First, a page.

“My ‘climatorium’ design is a science building concept for the Natural History Museum. The purpose of the building is to allow visitors to walk through the various ‘pods’ attached to the main forum, where each pod will simulate a different climate disaster — air pollution, flooding, wildfires, earthquakes, etc. — in order for visitors to build empathy and understand the gravity of our climate change crisis.”


Delia Tager ’22, Before the Yolk, yarn, tree branch, acrylic paint

A hanging sculpture looks like a thin tree branch with some other objects hanging off it

“Using the organic world as a backdrop to place ourselves gently into the seeming everlastingness of beauty, we can attempt to align ourselves with the closest thing to magic we’ve deemed attainable: knowledge. An expression of pure madness, a semi-solid work ethic, and just enough attention to detail has collided just in time for these pieces to exist playfully with one another, as if on a date, and unaware that we are eavesdropping.”


Taylor Bluestine ’22, Heat Maps, colored pencil on Shrinky Dink plastic, paper pulp, acrylic medium

Two jagged shapes side-by-side look almost as though made of concrete. The shape on the right has two rainbow-colored heat maps affixed to it, as well as a fossilized flower.

“This work explores the aesthetics of thermal imaging, a scientific process. The two colored images are thermal photographs of flowers and a house. The thermal images reveal information about these environments not readily available to the human eye, such as cracks in insulation and the timing of photosynthesis. Other natural themes are explored. A smaller image of a fossilized flower is placed in the left corner. Lighter paper pulp is placed on top of the main gray color, reminiscent of growing mold.”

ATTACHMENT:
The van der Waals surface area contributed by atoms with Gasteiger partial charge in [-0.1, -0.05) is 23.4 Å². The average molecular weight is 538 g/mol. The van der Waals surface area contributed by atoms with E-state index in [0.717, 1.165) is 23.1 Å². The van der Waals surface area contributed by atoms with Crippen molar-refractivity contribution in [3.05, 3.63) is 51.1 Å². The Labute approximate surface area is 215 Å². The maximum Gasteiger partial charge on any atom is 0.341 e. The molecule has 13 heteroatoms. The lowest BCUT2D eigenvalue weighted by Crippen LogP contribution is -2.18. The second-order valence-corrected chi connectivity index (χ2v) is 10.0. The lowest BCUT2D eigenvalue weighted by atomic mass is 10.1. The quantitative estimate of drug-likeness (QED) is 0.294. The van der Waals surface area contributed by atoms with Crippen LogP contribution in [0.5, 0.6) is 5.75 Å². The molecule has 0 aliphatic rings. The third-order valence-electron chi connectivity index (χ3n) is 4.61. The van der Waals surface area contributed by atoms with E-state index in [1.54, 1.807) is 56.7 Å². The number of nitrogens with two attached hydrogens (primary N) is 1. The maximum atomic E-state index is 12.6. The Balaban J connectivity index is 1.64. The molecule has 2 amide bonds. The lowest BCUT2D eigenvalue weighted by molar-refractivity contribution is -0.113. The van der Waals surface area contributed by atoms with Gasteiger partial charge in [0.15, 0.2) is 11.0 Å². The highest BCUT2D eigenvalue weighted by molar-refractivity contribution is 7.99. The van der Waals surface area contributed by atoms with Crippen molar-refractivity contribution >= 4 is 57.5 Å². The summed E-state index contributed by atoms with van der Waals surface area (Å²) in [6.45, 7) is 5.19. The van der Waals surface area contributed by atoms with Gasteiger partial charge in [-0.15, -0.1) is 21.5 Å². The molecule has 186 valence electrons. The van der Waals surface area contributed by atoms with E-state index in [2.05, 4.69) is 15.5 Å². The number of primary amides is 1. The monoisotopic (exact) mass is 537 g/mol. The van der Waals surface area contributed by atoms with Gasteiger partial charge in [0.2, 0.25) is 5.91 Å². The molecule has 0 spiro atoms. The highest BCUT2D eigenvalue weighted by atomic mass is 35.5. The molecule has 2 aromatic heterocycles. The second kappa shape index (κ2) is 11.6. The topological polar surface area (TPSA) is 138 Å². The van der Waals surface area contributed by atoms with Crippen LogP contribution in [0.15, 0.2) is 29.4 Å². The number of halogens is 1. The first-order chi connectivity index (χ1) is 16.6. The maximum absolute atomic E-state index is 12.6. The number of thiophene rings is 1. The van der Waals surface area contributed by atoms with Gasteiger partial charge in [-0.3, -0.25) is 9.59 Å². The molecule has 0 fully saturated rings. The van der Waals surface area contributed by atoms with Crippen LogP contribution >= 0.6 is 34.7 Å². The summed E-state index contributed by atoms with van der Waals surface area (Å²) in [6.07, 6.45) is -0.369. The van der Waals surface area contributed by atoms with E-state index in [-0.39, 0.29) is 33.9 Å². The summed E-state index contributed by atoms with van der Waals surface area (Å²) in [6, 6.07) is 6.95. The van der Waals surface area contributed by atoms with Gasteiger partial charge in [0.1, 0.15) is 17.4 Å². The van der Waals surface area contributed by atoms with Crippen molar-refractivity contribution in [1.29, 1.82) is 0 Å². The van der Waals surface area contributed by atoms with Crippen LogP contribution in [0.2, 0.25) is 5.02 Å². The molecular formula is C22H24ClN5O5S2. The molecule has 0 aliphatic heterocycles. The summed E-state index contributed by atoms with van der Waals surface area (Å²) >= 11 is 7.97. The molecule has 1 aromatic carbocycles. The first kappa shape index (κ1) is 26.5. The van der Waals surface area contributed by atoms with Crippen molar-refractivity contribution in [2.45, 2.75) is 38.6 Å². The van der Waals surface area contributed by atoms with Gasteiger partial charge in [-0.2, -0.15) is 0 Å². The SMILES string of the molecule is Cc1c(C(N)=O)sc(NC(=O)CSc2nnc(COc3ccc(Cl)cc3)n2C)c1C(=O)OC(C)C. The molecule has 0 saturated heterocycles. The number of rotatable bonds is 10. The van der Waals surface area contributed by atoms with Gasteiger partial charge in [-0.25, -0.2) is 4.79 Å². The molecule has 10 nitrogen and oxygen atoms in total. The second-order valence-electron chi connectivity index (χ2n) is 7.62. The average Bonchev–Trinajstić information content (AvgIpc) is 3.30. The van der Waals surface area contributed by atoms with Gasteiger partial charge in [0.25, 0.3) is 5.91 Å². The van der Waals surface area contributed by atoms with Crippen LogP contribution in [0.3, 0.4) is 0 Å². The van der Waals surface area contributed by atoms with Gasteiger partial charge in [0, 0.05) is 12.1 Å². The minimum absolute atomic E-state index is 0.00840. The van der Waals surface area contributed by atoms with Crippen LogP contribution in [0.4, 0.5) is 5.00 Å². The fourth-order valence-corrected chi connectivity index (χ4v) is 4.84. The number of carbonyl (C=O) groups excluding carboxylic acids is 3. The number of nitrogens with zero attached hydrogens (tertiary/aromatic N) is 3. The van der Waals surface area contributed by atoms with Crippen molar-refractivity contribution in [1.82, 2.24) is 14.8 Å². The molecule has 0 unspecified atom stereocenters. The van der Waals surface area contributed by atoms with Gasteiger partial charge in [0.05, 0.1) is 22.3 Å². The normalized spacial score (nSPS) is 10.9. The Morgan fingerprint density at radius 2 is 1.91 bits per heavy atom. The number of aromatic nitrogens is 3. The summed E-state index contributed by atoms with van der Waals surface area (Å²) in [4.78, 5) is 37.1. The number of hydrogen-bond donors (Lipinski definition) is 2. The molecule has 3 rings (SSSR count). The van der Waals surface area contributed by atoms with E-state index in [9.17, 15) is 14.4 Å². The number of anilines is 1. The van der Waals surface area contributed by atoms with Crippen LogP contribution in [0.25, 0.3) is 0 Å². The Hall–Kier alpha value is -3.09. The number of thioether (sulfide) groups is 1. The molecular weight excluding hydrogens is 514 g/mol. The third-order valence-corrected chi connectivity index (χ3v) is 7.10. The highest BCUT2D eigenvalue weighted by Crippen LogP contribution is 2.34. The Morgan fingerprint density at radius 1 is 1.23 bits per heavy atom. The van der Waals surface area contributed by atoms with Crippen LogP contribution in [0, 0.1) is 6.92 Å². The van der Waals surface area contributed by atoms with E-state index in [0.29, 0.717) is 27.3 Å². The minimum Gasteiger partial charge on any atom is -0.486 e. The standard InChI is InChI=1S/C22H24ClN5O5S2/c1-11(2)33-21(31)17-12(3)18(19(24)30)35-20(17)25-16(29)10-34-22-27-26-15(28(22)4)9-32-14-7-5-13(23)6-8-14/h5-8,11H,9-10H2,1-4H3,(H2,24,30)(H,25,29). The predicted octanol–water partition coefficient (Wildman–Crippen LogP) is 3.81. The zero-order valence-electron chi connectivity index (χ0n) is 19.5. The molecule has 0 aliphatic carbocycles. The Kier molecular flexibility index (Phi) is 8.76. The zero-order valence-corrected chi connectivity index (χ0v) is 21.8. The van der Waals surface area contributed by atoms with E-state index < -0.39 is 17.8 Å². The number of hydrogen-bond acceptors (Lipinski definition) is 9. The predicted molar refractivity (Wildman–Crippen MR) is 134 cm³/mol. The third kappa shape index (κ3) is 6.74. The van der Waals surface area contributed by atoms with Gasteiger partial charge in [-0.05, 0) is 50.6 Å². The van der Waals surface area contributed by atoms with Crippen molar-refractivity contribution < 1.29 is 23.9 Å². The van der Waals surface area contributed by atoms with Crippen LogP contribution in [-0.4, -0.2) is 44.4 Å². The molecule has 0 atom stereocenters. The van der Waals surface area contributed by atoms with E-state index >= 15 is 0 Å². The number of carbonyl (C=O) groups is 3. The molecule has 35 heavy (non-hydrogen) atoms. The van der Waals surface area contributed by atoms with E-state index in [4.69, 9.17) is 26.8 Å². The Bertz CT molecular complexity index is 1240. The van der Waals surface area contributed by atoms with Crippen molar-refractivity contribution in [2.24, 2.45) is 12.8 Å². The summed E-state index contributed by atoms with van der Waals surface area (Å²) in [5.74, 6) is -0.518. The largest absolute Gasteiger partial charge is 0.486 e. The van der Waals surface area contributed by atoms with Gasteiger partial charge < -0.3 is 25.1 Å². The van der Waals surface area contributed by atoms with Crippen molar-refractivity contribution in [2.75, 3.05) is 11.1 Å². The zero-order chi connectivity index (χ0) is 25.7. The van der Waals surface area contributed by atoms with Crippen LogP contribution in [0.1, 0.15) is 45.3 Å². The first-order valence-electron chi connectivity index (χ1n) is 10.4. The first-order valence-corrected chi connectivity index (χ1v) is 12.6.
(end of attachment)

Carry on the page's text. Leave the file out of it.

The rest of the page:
Shannon Hui ’22, Reimagining Smokey Mountain: Community Upcycling Center, digital collage renderings

Shannon Hui wears a mask and stands beside three architectural renderings on the wall

“Smokey Mountain of Metro Manila emerged as a product of decades of waste disposal and top-down negligence, cultivating haphazard conditions for unplanned settlements and environmental crises. [This piece] represents an architectural network of structures and facilities, each programmatically serving a different gap and need in the community to build resilient local infrastructure for climate justice, education, shelter, waste management, and other socioeconomic, environmental, urban, and political systems. The proposed community upcycling center includes the functions of the typical recycling facility: tipping, processing, and storage. The center also cultivates opportunities for education, enterprise, and elimination simultaneously, through recycling training workshops, laboratories to harness research in materials and optimal treatment practices, a makerspace for artisans to create products made from recycled materials, and multipurpose spaces for an open market to sell preloved goods as well as crafts made by local businesses in the community.”

Anna McColley ’22, iPhone fossils, plaster, mylar, wax paper

Five dummy iPhones are on display, with black-and-white screen renderings of the artist's memories

“iPhone fossils are an ongoing project of mine. Each ‘fossil’ [consists] of a memory from my phone — screenshots of Snapchats, text conversations, memes I’ve saved, and vaguely funny internet phenomena — cast into plaster in the form of my iPhone 8. I’ve latched onto these memories for various sentimental reasons. By exhuming these memories from my personal device, I hope to strip them of the space they occupy in my storage.”


Alison Siegel ’22, 11/13/2021, A* and 11/13/2021, B*, digital inkjet print

Two abstract paintings hang backlit against the gallery windows

“I developed these images with photography chemistry (developer, fixer, and soft resist mediums).”


Andrea Bustamante ’23, Filterium

A poster shows an architectural rendering of Filterium